Wakakirri

Bronwyn WilsonLearning, Music, Proof of the pudding, Special Events

A great story can change the way people think about the world around them. A large part of the learning programme at St Peters Lutheran emphasises changing perspectives and taking action as a critical part of being an active learner.

As a way of telling our stories, the Year 5, 6 and 7 classes in Media Arts, Dance and Drama lessons embarked on a term long challenge to create a Wakakirri for the school community. Wakakirri is a Story Dance Festival where schools create story dances that reflect the student’s thoughts, ideas and aspirations. The Aboriginal word Wakakirri means ‘to dance a story’ according to Wangaaypuwan people from Cobar NSW. This year at St Peters we held an in house version of Wakakirri in the hope that next year we will enter the competition along with many other schools across the country.

Our Wakakirri Story Dances were created in weekly Media Arts, Dance and Drama lessons.  The classes theatrically told three different stories using a combination of dancing, acting and creative movement to pre-recorded music.

The Year 7 students told the story of the ‘The Wall’. Issues that arise in life can create barriers. The wall begins retelling the historical story of the Berlin Wall dividing East and West. As the story dance continues, the wall becomes metaphorical and we see the walls that sometimes exist between friends and family. From these issues that divide and separate, we see restoration as people are willing to forgive and repair damage. The wall concludes with a celebration of unique identity, passion and individuality.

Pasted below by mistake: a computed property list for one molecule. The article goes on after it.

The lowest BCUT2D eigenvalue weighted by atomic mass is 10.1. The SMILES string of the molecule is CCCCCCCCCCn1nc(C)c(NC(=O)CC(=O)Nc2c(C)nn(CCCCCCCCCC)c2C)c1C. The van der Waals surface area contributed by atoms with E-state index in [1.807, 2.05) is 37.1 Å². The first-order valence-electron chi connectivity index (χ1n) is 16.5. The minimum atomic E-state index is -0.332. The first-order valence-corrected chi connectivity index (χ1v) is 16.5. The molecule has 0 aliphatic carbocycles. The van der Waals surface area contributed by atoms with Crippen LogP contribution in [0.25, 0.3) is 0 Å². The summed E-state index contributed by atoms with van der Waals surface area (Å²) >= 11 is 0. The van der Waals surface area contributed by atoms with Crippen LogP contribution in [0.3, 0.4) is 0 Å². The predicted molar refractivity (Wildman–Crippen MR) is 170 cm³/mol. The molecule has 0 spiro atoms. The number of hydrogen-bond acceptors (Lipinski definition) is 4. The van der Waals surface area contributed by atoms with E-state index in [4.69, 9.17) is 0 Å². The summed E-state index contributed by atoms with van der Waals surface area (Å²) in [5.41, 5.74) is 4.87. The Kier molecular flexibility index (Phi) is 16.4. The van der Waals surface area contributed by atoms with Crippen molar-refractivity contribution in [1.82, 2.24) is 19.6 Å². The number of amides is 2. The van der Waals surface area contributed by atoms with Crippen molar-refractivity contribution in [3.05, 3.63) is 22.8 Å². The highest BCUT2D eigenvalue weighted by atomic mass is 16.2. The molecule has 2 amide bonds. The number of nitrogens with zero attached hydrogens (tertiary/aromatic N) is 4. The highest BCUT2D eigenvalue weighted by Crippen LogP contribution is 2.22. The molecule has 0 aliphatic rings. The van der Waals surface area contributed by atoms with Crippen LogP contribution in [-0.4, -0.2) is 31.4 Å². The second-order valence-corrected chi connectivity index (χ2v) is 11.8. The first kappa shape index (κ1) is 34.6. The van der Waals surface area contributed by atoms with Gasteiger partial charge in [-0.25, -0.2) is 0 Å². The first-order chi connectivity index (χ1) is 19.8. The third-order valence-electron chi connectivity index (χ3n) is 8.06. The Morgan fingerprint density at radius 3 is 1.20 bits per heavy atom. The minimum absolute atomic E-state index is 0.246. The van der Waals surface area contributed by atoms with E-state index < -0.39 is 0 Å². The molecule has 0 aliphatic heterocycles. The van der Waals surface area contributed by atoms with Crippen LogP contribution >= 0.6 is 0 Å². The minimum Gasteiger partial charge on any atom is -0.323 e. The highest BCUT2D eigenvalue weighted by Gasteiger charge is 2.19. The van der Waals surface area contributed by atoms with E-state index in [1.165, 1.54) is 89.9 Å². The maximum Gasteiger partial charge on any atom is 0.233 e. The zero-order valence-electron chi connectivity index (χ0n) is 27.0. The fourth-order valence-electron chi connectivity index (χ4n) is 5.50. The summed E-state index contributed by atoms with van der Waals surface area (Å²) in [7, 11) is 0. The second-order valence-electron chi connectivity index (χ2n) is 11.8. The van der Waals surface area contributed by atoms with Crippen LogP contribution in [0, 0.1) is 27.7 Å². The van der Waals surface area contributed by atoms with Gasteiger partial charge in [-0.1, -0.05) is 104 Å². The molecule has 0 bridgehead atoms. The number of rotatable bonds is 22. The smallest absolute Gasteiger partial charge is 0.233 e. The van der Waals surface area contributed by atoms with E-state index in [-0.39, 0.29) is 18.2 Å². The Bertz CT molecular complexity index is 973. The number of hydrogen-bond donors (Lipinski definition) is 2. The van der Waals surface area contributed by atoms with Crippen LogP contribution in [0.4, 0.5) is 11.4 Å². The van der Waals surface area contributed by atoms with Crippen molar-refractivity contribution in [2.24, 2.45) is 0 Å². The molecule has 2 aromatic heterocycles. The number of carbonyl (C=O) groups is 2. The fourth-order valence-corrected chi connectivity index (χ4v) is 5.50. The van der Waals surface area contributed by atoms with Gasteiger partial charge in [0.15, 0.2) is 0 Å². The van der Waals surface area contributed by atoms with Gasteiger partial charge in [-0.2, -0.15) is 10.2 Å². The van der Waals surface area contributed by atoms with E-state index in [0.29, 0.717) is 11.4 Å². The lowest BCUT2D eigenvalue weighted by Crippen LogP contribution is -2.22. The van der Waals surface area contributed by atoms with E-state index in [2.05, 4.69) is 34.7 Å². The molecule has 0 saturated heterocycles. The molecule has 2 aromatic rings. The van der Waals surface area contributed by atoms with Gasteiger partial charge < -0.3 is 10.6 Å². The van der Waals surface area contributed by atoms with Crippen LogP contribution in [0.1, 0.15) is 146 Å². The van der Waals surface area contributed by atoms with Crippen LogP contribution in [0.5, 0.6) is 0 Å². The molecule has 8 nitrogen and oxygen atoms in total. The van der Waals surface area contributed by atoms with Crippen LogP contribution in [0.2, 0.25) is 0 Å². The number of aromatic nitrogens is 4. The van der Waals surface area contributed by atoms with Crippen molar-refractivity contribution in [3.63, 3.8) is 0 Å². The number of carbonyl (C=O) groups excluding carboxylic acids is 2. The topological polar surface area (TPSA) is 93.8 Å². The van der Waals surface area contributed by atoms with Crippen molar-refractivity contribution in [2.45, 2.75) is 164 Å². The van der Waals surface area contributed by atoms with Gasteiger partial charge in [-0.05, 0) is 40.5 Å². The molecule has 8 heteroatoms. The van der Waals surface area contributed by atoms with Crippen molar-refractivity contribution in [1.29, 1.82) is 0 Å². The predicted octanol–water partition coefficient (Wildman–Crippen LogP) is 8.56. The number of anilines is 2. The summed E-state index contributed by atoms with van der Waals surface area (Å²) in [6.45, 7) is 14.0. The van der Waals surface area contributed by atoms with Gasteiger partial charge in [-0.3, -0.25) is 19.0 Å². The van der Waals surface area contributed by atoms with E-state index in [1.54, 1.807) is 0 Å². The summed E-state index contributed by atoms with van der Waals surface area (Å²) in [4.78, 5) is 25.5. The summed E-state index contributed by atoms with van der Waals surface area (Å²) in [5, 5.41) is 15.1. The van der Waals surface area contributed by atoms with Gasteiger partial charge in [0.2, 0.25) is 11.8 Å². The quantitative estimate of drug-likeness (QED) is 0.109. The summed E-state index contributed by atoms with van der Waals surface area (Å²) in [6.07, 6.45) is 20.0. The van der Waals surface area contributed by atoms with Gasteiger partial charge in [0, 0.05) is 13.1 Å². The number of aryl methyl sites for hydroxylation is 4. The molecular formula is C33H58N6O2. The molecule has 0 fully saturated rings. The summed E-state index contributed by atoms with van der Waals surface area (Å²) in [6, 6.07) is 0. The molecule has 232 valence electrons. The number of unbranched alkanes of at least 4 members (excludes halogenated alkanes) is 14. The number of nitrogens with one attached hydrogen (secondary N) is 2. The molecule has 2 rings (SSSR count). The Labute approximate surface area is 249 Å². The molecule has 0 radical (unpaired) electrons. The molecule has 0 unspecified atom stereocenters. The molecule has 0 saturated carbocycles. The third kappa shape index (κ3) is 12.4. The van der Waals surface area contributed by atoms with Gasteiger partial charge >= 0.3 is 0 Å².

The Year 6s chose to tell the story of Pompeii, an ancient Roman city near modern Naples which  was buried under volcanic ash and pumice in the eruption of Mount Vesuvius in AD 79 and where many of the inhabitants were also buried before they could escape. The story begins in a Roman market place with centurions and village folk buying their weekly wares as the volcano heats up. In a poignant scene the dancers, dressed as ash, swoop over the bodies and cover them in their burial place. After the eruption, the story turns to modern day times and reflects on Pompeii as a tourist destination. As a bit of fun at the end, the students dance to “Come Alive” from The Greatest Showman.

 

‘Robin Hood’ was the theme of the Year 5 performance. Stealing from the rich and giving to the poor, a beautiful wedding ceremony conducted to the sounds of Brian Adams’ “Everything I do” and a giant chase scene were highlights from the performance. To conclude a whole cast dance scene to “High high hopes” had everyone joining in and enjoying the grand finale song.

What a fabulous performance! But even more fabulous was the learning that occurred during the process. Creativity, decision making, independence, grit, collaboration and self-management skills were developed and used extensively. What a great opportunity to develop our soft skills! We are already thinking about our story ideas for next year…